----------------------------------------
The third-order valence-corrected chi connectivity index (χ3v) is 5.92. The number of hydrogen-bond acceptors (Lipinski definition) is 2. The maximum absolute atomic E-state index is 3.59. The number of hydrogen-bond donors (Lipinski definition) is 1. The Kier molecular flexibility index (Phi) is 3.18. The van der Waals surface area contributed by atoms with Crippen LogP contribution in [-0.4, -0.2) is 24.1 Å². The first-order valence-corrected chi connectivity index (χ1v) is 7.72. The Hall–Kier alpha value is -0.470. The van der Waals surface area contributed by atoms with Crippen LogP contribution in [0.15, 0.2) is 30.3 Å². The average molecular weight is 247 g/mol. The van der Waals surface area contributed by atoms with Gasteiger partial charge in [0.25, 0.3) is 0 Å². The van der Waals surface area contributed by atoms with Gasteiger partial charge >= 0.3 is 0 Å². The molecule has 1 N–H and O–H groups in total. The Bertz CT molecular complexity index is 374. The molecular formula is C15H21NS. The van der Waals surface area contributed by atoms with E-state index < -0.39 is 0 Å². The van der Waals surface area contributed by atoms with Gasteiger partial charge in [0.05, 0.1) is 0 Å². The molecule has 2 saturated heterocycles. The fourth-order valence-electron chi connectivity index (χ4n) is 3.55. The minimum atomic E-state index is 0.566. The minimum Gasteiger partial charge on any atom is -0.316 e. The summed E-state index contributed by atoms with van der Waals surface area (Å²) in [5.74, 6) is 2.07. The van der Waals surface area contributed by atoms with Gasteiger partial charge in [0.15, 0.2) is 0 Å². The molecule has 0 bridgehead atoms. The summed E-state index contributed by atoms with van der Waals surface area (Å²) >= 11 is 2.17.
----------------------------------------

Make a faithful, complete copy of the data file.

The third-order valence-corrected chi connectivity index (χ3v) is 5.92. The number of hydrogen-bond acceptors (Lipinski definition) is 2. The maximum absolute atomic E-state index is 3.59. The number of hydrogen-bond donors (Lipinski definition) is 1. The Kier molecular flexibility index (Phi) is 3.18. The van der Waals surface area contributed by atoms with Crippen LogP contribution in [-0.4, -0.2) is 24.1 Å². The first-order valence-corrected chi connectivity index (χ1v) is 7.72. The Hall–Kier alpha value is -0.470. The van der Waals surface area contributed by atoms with Crippen LogP contribution in [0.15, 0.2) is 30.3 Å². The average molecular weight is 247 g/mol. The van der Waals surface area contributed by atoms with Gasteiger partial charge in [0.25, 0.3) is 0 Å². The van der Waals surface area contributed by atoms with Gasteiger partial charge >= 0.3 is 0 Å². The molecule has 1 N–H and O–H groups in total. The Bertz CT molecular complexity index is 374. The molecular formula is C15H21NS. The van der Waals surface area contributed by atoms with E-state index < -0.39 is 0 Å². The van der Waals surface area contributed by atoms with Gasteiger partial charge in [0.05, 0.1) is 0 Å². The molecule has 2 saturated heterocycles. The fourth-order valence-electron chi connectivity index (χ4n) is 3.55. The minimum atomic E-state index is 0.566. The minimum Gasteiger partial charge on any atom is -0.316 e. The summed E-state index contributed by atoms with van der Waals surface area (Å²) in [5.74, 6) is 2.07. The van der Waals surface area contributed by atoms with Gasteiger partial charge in [0.15, 0.2) is 0 Å². The molecule has 0 bridgehead atoms. The summed E-state index contributed by atoms with van der Waals surface area (Å²) >= 11 is 2.17.